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16 Feb 2010
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CREATIVE NZ GOVERNANCE STREAMLINED  

Creative New Zealand's four governing bodies will be streamlined into a single board to improve its effectiveness and to free up resources that would be better directed to artists, under a proposal announced today by Minister for Arts, Culture and Heritage Christopher Finlayson.

A review of Creative New Zealand's governing legislation was promised in the National Party's arts culture and heritage policy in the 2008 election, which was informed partly by Mr Finlayson's first hand experience as Chair of the Arts Board from 1998 to 2001.

"A streamlined unitary board requires fewer resources, and frees staff to focus on what is important - artists, arts organisations and arts development," Mr Finlayson said.

The review of the Arts Council (also known as Creative New Zealand) has recommended the creation of a single board responsible for policy, strategy and funding allocation, replacing the current more unwieldy division of responsibilities between four separate councils and committees including the Arts Council, the Arts Board, Te Waka Toi and the Pacific Arts Committee.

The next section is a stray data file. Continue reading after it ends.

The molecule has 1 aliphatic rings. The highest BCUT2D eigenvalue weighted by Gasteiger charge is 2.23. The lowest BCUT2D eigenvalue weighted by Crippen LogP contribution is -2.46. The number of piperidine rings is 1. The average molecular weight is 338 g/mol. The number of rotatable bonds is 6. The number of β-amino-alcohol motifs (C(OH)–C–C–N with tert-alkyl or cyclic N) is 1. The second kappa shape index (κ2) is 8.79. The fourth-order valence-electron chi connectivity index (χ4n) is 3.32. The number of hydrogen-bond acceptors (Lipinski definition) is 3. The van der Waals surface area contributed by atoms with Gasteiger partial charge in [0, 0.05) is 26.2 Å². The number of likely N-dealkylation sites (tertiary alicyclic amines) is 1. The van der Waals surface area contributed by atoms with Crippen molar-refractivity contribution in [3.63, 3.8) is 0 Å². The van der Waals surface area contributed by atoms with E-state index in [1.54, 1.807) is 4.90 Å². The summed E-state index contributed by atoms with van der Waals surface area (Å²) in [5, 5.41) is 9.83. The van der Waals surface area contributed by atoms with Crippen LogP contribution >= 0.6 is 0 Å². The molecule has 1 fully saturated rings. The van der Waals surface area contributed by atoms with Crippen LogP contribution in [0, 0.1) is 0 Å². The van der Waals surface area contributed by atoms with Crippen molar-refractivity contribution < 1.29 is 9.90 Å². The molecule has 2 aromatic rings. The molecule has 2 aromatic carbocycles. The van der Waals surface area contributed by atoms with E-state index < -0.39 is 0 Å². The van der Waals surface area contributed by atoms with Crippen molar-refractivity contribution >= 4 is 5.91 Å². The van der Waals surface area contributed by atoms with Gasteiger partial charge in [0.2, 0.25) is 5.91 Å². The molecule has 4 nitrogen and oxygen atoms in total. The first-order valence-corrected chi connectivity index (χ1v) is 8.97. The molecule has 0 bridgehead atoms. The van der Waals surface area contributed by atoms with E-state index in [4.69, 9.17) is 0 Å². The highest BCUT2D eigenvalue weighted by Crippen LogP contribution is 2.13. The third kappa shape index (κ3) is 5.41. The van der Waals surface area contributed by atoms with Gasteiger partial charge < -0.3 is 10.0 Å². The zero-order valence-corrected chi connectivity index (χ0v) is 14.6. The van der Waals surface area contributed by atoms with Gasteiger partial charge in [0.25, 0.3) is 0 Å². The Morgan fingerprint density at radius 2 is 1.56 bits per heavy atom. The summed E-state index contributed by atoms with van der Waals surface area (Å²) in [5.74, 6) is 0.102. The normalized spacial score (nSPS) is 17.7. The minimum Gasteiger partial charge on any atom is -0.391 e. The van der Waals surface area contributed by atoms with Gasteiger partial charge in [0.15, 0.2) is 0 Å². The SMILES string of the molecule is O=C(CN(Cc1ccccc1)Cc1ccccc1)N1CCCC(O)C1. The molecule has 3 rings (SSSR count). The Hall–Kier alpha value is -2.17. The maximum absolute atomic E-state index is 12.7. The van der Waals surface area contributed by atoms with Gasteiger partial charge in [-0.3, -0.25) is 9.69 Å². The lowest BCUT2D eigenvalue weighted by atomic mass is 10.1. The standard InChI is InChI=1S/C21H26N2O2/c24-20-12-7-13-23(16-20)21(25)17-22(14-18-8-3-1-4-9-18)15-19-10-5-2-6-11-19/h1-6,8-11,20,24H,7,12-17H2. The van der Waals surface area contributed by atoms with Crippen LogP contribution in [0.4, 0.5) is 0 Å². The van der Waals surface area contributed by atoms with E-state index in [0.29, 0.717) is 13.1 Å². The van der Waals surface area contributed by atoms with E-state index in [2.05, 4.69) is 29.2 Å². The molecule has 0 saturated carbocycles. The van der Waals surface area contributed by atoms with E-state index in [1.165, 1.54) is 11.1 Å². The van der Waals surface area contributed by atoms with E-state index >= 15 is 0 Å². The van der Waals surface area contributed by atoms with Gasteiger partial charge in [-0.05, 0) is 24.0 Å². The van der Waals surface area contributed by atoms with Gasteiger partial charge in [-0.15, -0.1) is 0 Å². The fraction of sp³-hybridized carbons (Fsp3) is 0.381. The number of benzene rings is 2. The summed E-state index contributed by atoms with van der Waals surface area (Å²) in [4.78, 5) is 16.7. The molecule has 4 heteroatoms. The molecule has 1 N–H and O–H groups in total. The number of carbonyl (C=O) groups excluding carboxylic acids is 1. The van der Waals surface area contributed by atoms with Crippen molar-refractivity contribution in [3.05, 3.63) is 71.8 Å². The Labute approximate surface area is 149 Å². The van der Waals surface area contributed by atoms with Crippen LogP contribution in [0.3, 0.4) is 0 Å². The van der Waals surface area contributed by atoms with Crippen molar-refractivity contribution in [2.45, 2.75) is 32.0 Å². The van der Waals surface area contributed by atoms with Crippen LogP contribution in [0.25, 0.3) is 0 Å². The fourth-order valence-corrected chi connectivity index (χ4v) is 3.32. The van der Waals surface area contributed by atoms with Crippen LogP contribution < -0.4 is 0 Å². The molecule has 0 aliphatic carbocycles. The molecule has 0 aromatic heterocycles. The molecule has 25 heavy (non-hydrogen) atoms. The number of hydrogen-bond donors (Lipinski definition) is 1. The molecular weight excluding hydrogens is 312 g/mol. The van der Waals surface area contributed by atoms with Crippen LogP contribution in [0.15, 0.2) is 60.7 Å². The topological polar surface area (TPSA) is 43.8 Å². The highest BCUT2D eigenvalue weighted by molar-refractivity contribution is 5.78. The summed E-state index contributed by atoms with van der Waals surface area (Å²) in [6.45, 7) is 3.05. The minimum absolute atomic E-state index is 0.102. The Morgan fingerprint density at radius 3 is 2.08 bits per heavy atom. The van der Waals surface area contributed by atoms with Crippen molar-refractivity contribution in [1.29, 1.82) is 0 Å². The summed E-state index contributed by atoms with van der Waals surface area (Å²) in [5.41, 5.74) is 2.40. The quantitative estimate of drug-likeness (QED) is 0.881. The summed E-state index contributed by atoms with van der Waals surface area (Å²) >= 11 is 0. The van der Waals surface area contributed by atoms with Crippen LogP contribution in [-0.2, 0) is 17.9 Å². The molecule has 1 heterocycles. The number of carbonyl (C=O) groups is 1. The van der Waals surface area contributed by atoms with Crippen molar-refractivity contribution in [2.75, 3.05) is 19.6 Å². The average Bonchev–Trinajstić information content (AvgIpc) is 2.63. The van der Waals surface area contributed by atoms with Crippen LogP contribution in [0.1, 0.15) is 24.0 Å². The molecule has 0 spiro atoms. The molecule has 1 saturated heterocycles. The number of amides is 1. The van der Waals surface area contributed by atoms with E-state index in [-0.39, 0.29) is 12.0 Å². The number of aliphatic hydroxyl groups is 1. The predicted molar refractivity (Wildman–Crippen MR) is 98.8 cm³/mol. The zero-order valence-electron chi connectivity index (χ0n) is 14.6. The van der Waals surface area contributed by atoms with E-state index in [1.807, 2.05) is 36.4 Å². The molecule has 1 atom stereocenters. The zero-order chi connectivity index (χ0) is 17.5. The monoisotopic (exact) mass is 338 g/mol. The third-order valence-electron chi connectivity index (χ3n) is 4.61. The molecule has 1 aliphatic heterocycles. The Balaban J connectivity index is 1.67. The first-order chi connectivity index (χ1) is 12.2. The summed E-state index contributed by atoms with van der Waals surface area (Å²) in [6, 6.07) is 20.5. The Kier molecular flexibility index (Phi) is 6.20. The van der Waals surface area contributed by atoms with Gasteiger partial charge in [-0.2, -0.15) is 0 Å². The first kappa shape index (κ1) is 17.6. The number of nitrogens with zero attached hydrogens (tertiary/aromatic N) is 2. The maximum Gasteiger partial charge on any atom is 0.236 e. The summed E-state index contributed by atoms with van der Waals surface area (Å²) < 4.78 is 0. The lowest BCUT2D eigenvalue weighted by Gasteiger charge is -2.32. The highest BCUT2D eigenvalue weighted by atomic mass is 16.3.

The Ministry for Culture and Heritage, working with Creative New Zealand, Te Puni Kôkiri and the Ministry of Pacific Island Affairs, carried out the review, as well as targeted consultation with the arts sector.

The proposed streamlined board would have up to thirteen members, including a minimum of four members with knowledge of Mâori arts and at least two with knowledge of Pacific arts.

"The new arrangement guarantees that issues involving Mâori and Pacific arts are represented at the top table for decision-making, which under the current cumbersome structure is not the case," Mr Finlayson said.

"Along with the arts sector, which has voiced concerns for years about Creative New Zealand's governance structure, I am looking forward to the improvements in service, focus and efficiency these changes will allow," Mr Finlayson said.

It is estimated that the governance reforms will reduce the number of board and committee members from 28 to 13, and will result in direct cost savings of approximately $200,000 per annum. Mr Finlayson said the benefits of freeing staff up to concentrate on core responsibilities to the arts sector, rather than servicing bureaucracy, would be even more significant.

Mr Finlayson said he hoped legislation would be introduced this year to enact the changes.

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